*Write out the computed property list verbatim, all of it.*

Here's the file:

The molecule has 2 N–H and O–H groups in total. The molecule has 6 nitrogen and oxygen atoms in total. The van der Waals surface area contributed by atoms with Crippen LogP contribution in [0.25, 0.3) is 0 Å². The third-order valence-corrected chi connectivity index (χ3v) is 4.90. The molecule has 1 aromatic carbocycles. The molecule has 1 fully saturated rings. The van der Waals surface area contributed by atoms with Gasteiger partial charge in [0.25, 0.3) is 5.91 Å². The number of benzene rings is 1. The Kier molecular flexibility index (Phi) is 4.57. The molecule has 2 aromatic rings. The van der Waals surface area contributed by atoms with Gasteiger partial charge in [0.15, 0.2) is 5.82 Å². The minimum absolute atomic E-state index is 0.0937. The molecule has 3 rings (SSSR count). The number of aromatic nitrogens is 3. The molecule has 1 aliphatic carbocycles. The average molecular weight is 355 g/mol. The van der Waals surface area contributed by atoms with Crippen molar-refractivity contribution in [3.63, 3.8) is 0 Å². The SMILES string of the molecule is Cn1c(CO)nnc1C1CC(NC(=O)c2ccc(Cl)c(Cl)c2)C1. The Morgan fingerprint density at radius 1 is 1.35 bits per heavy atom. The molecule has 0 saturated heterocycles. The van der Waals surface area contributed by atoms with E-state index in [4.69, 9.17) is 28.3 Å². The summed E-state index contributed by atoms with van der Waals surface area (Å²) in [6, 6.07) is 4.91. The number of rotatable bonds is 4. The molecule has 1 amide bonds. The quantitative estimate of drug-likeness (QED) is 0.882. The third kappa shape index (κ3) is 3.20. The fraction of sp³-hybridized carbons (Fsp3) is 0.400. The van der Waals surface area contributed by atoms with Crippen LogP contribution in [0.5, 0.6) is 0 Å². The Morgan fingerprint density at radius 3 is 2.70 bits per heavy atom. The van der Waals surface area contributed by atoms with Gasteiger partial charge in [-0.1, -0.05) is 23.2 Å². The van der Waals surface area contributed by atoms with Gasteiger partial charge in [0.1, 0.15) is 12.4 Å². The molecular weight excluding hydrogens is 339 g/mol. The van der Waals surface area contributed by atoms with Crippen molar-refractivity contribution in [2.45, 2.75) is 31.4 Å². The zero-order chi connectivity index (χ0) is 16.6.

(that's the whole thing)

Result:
The molecule has 2 N–H and O–H groups in total. The molecule has 6 nitrogen and oxygen atoms in total. The van der Waals surface area contributed by atoms with Crippen LogP contribution in [0.25, 0.3) is 0 Å². The third-order valence-corrected chi connectivity index (χ3v) is 4.90. The molecule has 1 aromatic carbocycles. The molecule has 1 fully saturated rings. The van der Waals surface area contributed by atoms with Gasteiger partial charge in [0.25, 0.3) is 5.91 Å². The number of benzene rings is 1. The Kier molecular flexibility index (Phi) is 4.57. The molecule has 2 aromatic rings. The van der Waals surface area contributed by atoms with Gasteiger partial charge in [0.15, 0.2) is 5.82 Å². The minimum absolute atomic E-state index is 0.0937. The molecule has 3 rings (SSSR count). The number of aromatic nitrogens is 3. The molecule has 1 aliphatic carbocycles. The average molecular weight is 355 g/mol. The van der Waals surface area contributed by atoms with Crippen molar-refractivity contribution in [3.63, 3.8) is 0 Å². The SMILES string of the molecule is Cn1c(CO)nnc1C1CC(NC(=O)c2ccc(Cl)c(Cl)c2)C1. The Morgan fingerprint density at radius 1 is 1.35 bits per heavy atom. The molecule has 0 saturated heterocycles. The van der Waals surface area contributed by atoms with E-state index in [4.69, 9.17) is 28.3 Å². The summed E-state index contributed by atoms with van der Waals surface area (Å²) in [6, 6.07) is 4.91. The number of rotatable bonds is 4. The molecule has 1 amide bonds. The quantitative estimate of drug-likeness (QED) is 0.882. The third kappa shape index (κ3) is 3.20. The fraction of sp³-hybridized carbons (Fsp3) is 0.400. The van der Waals surface area contributed by atoms with Crippen LogP contribution in [0.5, 0.6) is 0 Å². The Morgan fingerprint density at radius 3 is 2.70 bits per heavy atom. The van der Waals surface area contributed by atoms with Gasteiger partial charge in [-0.1, -0.05) is 23.2 Å². The van der Waals surface area contributed by atoms with Gasteiger partial charge in [0.1, 0.15) is 12.4 Å². The molecular weight excluding hydrogens is 339 g/mol. The van der Waals surface area contributed by atoms with Crippen molar-refractivity contribution in [2.45, 2.75) is 31.4 Å². The zero-order chi connectivity index (χ0) is 16.6.